through government subsidies • Private Education Student Financial Assistance (PESFA) Since 1997, TESDA has been implementing this program. Scholarship slots are distributed equitably to the 212 congressional districts in the country based on the number of high school graduates of the prior year and the provincial poverty index. In addition to passing an aptitude test administered by TESDA, the scholars are pre-qualified on the basis of their family income and average grade in high school. TESDA has since provided opportunities to 138,000 poor but deserving Filipino youth through this program. • PGMA Training for Work Scholarship Project (PGMA-TWSP) This project is designed to directly intervene in provision of training for highly critical skills, and, to encourage private TVET providers redirect their training programs to skills that are most needed by the economy. Scholarship grants are in short courses specifically in the business process outsourcing (BPO) industry and other industries with highly critical skills such as Agri-Business, Aviation, Construction, Cyber Services, Medical Tourism (Wellness Sector), and Metals and Engineering. • Technical Education Skills Development Projects (TESDP) These refer to two scholarship programs, namely: the Jobs-Directed Scholarship Program (JDSP) and ADB- TESDP Scholarship Program are being implemented by TESDA under a loan package funded by Asian Development Bank for the past two years. Similar to the PESFA, these programs aim to provide poor but deserving youth access to tech-voc education. To date, around 25,000 persons have been provided scholarships. The program will culminate in 2007 when the ADB will be completed. d. GAD in TVET The commitment on the Convention on the Elimination of Discrimination Against Women (CEDAW) and Beijing Platform for Action (BPA) requires the Philippine government, as a signatory to these conventions, to ensure the equal access of women and men at all levels of education, skills development and training. Over the years, TESDA has endeavored to lead in the gender mainstreaming efforts in the TVET sector. Gender and Development (GAD) concerns were incorporated in TESDA’s activities from planning to monitoring and evaluation. There are increasing opportunities for females to enter non-traditional trades such as automotive and welding trades, among others. TESDA offers a variety of training courses and programs for women and men.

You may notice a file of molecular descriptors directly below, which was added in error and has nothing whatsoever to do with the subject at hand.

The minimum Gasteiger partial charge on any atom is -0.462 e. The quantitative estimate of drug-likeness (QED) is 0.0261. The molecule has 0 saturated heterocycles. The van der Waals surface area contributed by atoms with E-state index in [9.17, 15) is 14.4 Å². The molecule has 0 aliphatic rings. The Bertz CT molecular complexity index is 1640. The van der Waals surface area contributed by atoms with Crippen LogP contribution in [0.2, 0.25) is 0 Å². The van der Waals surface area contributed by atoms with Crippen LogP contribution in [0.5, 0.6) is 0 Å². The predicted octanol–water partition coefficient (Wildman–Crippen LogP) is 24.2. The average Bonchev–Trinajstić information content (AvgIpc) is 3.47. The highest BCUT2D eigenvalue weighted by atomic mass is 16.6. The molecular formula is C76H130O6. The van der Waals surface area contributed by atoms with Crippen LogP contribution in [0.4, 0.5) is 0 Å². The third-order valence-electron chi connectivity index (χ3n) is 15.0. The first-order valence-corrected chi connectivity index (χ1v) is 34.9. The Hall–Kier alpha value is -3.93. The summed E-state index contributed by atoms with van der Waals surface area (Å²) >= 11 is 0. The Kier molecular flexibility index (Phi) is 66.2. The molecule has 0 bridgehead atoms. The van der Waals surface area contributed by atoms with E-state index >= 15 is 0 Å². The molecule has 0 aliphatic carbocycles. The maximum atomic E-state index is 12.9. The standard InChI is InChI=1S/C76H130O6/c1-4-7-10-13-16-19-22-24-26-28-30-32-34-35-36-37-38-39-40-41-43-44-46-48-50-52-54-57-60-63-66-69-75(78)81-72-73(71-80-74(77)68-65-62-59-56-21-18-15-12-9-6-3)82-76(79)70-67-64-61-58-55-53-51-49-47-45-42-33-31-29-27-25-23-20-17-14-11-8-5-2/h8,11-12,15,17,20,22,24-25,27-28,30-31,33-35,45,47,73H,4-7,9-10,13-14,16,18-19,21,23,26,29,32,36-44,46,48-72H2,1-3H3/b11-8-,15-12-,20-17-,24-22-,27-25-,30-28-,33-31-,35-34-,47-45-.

In 1991, with the assistance from the government of Japan, the TESDA Women’s Center was established. It serves as the National Vocational Training Center for Women through which TESDA facilitate provision of skills training and interventions for the empowerment of women. The organization of TESDA GAD Committee and the continuing partnership with various stakeholders are also among the efforts of TESDA to address the issues of women and mainstream their concerns in TVET.
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- Fall '16
- Vocational education, TVET, Technical Education, TESDA